Wednesday, December 30, 2009

The 2009 Live Oaks Awards, Part 2

Yesterday I discussed some of the highlights of my year. I continue that discussion today.

Home Remodeling
In keeping with my long held belief that if I am not engaged in some form of home improvement project then the world--or at least Home Depot and Lowes--will face imminent financial collapse, I remodeled three rooms in my house this year. These projects included re-texturing and painting the walls, putting new tile in our laundry room, replacing nine doors, replacing light fixtures, and building a new dining room table. The highlight is our living room, which features faux bricks and a new laminate floor.

My wife was initially unexcited about my idea to create an "old world" look with faux bricks and broken plaster, but she warmed to the idea after I did a number of samples. She pointed to one "brick" and said, "I like that one. Can you make them all look like that?" I realized that I was heading for weeks of agony attempting to create the look she wanted and suggested that she be responsible for painting the "bricks". She eventually spent dozens of hours on that project, and the results are spectacular. And our new sofa turned our formerly drab living room into a very enjoyable area of our home.

Real Estate
When the year began our goal was to own four rental properties by the end of 2009. Despite our constant and diligent efforts, we entered November with zero properties and we were wondering if we would own any. Our perseverance paid off, as we closed on two properties during November and will own a third in early January.

Mother's Day
In May I visited my mother for Mother's Day weekend. My brother, sister-in-law, and nephew also made the trek to Ohio, which made for a wonderful weekend for all. Shortly after arriving we took a walk in the woods behind my mother's house in search of morel mushrooms (pictured to the right are two that we found). After some time my mother announced that she needed to return to prepare dinner. Being the experienced city-slickers that we are, we assured my mother that we could find our way back. It wasn't like we had wandered for hours into some dark, forbidding forest.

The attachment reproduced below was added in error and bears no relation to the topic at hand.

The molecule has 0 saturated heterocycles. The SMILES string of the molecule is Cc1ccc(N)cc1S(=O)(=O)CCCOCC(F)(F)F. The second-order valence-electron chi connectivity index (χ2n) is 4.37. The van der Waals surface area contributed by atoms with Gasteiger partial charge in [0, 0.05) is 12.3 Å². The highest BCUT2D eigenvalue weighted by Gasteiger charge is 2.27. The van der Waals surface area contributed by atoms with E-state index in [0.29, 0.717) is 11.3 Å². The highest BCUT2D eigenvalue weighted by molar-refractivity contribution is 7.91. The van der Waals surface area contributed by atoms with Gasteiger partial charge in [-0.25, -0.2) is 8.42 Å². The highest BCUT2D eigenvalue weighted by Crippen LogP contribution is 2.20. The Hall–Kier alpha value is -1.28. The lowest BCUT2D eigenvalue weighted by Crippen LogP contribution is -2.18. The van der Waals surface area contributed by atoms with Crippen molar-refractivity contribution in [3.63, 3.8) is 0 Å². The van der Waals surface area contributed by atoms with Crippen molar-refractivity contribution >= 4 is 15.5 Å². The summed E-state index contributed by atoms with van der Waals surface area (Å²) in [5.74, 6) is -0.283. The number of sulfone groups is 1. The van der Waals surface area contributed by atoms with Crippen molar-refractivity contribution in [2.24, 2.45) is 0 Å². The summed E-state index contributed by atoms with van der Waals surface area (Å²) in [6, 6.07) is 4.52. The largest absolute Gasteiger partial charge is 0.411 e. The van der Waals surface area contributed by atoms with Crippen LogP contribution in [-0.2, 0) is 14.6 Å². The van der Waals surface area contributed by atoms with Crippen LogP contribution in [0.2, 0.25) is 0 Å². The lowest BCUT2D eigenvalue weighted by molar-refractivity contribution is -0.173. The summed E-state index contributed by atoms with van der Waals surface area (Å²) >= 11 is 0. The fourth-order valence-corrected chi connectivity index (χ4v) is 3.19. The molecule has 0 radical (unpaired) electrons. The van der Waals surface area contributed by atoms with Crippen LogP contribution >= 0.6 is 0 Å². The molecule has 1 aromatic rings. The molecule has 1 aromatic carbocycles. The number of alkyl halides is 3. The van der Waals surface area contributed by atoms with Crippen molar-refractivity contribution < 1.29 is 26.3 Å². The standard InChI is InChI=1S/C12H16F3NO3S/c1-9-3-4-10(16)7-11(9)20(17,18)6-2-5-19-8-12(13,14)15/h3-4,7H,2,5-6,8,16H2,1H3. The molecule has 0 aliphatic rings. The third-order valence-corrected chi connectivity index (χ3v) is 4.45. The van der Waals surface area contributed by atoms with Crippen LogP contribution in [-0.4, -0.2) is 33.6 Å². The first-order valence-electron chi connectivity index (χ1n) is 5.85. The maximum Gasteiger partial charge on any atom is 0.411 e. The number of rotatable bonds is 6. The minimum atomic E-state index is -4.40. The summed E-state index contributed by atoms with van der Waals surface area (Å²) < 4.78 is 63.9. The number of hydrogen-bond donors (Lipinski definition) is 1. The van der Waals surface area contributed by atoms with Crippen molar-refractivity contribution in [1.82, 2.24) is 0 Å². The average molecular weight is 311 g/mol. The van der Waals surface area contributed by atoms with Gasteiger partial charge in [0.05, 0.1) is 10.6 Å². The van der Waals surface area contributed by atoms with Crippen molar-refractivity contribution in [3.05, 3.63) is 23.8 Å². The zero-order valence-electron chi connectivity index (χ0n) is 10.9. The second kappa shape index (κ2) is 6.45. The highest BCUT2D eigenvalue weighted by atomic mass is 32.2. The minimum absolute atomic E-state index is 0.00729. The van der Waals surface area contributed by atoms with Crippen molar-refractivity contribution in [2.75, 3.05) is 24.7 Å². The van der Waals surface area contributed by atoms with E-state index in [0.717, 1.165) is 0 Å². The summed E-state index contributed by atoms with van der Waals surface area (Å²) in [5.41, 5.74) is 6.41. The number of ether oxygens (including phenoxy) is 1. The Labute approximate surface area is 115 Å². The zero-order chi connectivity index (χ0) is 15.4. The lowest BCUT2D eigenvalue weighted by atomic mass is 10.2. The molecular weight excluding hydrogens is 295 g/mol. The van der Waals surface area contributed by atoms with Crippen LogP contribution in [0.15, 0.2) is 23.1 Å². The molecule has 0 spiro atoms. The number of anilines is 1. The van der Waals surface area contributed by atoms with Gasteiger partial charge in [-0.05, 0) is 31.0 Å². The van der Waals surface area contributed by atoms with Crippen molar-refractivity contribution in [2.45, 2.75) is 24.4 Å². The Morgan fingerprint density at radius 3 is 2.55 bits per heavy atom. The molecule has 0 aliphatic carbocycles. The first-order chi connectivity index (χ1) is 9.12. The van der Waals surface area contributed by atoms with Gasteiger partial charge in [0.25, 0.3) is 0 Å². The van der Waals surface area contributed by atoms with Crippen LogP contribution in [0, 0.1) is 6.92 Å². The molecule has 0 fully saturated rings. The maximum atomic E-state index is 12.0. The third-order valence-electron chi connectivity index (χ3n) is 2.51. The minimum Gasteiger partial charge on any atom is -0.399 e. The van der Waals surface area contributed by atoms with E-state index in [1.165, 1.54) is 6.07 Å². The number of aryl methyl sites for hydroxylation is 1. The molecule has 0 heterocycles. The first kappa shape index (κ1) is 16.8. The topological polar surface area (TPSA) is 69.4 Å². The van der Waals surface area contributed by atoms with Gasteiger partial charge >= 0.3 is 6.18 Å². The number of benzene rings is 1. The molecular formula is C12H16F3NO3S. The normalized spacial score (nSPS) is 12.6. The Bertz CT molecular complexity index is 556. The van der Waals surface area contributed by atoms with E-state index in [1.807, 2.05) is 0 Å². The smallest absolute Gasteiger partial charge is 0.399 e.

It soon began to rain, a development for which I was not properly dressed. We started back to my mother's but soon found ourselves in unfamiliar territory as the rain increased in intensity. Wandering rather aimlessly we managed to lose my nephew for a short period of time. We came upon an old farm house that we knew was not anywhere near my mother's house. It was at that point that we officially declared ourselves lost. None of us had our cell phone--we thought we were just taking a casual stroll through the woods--so we had to rely on our wits to return to civilization.

We eventually stumbled back to my mother's neighborhood, cold and wet. A kind neighbor gave us a ride back to the welcoming arms of our worried mother, which was fortunate because we were more than a mile away. My mother had been concerned, and was curious why she hadn't seen us emerge from the woods. "I was afraid that you got lost," she said. After feigning indignation at such a suggestion, we confessed and everyone enjoyed a good laugh.

On Saturday the Phillips brothers prepared a barbecue feast for my favorite aunt and uncle. My uncle is always a delight to be around. He has always been a "tinkerer". He flies radio controlled airplanes, rebuilds old farm equipment, and has built a few cars from scratch. Perhaps the most enjoyable thing about him is the enjoyment he gets from these activities. It is an enjoyment that he can't contain and it is very infectious.

The weekend concluded with us cooking Mother's Day dinner . The meal featured steak, sweet potato fries, roasted vegetables, and morel mushrooms. It was one of the best meals I had all year, and to prepare it for my mother made it even more special.

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